RICHMOND, Va. — Two people were killed in a shooting after a high school graduation ceremony in Virginia’s capital, police said.
Police also said a 19-year-old who was in custody will be charged with two counts of second-degree murder. A total of seven people were wounded in the shooting.
The city’s chief said the two who died were both male, ages 18 and 36. Their names were not released, but police believe the suspect knew at least one of the victims.
Police recovered multiple handguns.
Seven people were shot, and three of them were left with life-threatening wounds, when gunfire rang out Tuesday outside a downtown theater where a high school graduation ceremony had recently concluded, causing attendees to flee in panic, weep and clutch their children, authorities and witnesses reported.
Two suspects were arrested after the shooting near Virginia Commonwealth University, Interim Richmond Police Chief Rick Edwards said at a news conference. At least 12 others were injured or treated for anxiety due to the mayhem.
Officers inside the theater heard gunfire around 5:15 p.m. and radioed to police stationed outside, who found multiple victims, Edwards said.
Police did not believe there was any ongoing threat to the community. The identities of those in custody and those injured were not immediately released.
“We’re going to do everything we can to bring the individuals who were involved in this to justice. … This should not be happening anywhere,” Richmond Mayor Levar Stoney said at the news conference.
Richmond Public Schools said in a message on its website that the shooting took place in Monroe Park, which is across the street from the theater and adjacent to the college campus, after a graduation ceremony for Huguenot High School.
School board member Jonathan Young told Richmond TV station WWBT that graduates and other attendees were exiting the theater when they heard about 20 gunshots in rapid succession.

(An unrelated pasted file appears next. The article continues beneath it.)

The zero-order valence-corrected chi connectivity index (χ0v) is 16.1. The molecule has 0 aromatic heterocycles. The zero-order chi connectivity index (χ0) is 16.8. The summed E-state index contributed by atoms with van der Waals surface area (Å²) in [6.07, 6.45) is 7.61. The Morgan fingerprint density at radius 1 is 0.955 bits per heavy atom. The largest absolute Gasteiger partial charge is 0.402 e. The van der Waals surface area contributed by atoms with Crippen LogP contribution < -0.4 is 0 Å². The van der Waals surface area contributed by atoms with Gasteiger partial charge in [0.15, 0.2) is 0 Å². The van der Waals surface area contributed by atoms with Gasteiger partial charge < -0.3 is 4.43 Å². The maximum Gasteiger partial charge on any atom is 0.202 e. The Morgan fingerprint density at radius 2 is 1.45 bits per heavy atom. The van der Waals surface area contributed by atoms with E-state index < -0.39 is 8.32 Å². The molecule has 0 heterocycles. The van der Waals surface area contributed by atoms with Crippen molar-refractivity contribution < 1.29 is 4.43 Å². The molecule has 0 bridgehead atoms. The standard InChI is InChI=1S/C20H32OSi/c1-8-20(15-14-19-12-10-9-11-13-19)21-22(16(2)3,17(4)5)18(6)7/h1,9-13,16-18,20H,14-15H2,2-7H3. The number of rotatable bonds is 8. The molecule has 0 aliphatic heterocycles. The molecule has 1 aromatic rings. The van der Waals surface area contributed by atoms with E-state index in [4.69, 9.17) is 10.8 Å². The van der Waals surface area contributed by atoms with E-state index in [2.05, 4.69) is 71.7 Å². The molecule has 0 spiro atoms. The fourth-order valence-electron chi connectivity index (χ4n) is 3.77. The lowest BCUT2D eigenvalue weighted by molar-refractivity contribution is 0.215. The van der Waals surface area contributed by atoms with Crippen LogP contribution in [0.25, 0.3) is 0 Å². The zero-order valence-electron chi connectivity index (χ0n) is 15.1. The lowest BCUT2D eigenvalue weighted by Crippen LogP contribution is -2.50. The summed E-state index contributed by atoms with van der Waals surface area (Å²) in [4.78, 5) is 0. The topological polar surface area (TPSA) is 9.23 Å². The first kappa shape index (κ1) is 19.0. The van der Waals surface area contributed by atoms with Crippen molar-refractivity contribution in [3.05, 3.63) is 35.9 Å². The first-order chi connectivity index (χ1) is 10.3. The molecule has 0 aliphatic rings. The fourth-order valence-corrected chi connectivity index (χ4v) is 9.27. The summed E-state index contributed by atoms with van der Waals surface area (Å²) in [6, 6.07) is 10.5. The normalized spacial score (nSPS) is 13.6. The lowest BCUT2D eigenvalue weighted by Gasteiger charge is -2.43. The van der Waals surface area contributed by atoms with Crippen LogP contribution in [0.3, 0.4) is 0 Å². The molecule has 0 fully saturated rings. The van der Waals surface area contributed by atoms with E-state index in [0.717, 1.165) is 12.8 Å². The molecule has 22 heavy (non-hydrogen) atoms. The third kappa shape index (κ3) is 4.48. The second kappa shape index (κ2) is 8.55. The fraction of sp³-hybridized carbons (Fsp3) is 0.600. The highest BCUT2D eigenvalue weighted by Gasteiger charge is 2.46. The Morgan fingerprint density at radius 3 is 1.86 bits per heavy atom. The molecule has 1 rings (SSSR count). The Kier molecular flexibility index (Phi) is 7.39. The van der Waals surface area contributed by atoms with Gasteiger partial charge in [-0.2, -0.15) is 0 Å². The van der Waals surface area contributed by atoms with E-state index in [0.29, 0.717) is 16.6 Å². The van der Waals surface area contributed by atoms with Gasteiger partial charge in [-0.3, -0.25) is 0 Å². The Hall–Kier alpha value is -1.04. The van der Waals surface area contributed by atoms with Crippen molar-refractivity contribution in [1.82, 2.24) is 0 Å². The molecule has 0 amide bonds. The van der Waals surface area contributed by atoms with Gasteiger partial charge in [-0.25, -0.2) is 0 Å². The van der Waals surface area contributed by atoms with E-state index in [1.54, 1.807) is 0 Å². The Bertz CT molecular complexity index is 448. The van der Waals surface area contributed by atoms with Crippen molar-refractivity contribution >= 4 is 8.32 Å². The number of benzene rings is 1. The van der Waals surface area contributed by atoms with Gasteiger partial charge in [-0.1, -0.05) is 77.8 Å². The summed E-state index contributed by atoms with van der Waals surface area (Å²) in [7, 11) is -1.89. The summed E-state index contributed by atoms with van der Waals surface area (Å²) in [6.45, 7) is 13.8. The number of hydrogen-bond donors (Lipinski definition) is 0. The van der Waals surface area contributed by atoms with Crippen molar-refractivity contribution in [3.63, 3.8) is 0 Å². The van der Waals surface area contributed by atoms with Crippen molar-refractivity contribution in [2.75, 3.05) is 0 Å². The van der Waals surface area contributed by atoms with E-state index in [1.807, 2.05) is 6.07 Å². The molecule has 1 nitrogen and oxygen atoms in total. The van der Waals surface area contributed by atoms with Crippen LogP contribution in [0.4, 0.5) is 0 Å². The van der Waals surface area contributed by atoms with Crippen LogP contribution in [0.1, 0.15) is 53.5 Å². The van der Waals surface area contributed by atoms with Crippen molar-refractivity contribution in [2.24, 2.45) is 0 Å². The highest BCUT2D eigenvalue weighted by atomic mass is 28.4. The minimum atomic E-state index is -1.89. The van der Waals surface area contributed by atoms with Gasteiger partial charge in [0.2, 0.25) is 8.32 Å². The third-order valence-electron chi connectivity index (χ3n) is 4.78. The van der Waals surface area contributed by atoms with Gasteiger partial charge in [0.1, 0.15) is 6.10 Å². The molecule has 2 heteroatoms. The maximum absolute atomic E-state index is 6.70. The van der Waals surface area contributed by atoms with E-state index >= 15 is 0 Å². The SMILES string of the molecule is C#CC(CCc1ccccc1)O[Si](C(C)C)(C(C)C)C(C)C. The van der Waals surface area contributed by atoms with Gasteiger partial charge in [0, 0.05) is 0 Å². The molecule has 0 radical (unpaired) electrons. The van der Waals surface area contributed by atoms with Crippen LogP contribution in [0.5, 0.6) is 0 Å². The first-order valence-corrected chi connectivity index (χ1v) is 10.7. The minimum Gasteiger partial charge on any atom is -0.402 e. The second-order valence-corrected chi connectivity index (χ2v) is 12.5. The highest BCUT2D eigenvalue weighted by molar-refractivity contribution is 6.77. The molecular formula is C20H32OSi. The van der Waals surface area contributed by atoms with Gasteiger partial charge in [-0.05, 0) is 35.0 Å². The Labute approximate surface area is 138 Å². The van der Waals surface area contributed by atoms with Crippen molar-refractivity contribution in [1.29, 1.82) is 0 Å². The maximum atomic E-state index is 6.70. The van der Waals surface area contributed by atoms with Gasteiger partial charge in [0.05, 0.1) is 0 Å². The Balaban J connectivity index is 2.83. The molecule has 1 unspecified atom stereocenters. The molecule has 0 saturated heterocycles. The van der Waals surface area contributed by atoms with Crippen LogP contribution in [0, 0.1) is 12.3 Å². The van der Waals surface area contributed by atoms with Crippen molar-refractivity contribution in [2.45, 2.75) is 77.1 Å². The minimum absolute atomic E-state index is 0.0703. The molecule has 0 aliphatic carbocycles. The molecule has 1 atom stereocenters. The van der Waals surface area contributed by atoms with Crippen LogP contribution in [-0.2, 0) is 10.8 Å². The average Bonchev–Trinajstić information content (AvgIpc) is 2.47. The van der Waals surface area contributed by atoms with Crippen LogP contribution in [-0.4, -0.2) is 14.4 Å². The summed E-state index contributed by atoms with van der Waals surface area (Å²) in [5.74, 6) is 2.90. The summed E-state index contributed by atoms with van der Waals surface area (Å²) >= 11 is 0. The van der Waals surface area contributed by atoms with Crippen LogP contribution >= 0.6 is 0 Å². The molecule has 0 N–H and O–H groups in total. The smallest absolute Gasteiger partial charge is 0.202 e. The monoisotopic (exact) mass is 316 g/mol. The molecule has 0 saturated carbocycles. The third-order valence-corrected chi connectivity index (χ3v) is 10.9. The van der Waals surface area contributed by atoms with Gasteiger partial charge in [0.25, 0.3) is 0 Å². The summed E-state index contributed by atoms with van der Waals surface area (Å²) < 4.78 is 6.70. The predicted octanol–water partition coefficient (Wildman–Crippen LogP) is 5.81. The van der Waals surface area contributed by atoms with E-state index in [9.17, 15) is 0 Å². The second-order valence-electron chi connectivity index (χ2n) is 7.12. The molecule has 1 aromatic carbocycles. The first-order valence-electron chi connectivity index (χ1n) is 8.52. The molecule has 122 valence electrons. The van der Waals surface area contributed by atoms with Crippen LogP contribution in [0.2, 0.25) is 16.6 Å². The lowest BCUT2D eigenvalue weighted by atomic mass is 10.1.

“That prompted, as you would expect, hundreds of persons in an effort to flee the gunfire to return to the building,” Young said.
“It materialized in a stampede,” he said.
According to police spokeswoman Tracy Walker, two people were treated for falls; one juvenile was struck by a car and sustained injuries that were not life-threatening; and 9 people were treated at the scene for minor injuries or anxiety.
As he heard the gunshots and then sirens, neighbor John Willard, 69, stepped onto the balcony of his 18th-floor apartment to see what was happening below. He saw students fleeing in their graduation outfits and parents hugging children.
“There was one poor woman in front of the apartment block next to ours who was wailing and crying,” Willard said, adding that the scene left him deeply saddened.
Edythe Payne was helping her daughter sell flowers outside the theater to students as they left the ceremony. She told the Richmond Times-Dispatch that the shooting caused a panic on nearby Main Street, which was packed with people at the time.
“I felt bad because some elderly people were at the graduation and they got knocked down to the ground,” Payne said.
The school district said a different graduation scheduled for later Tuesday had been canceled “out of an abundance of caution” and schools would be closed Wednesday.
Associated Press journalists Denise Lavoie in Richmond, Jonathan Drew in Raleigh, North Carolina, and Beatrice Dupuy in New York contributed to this report.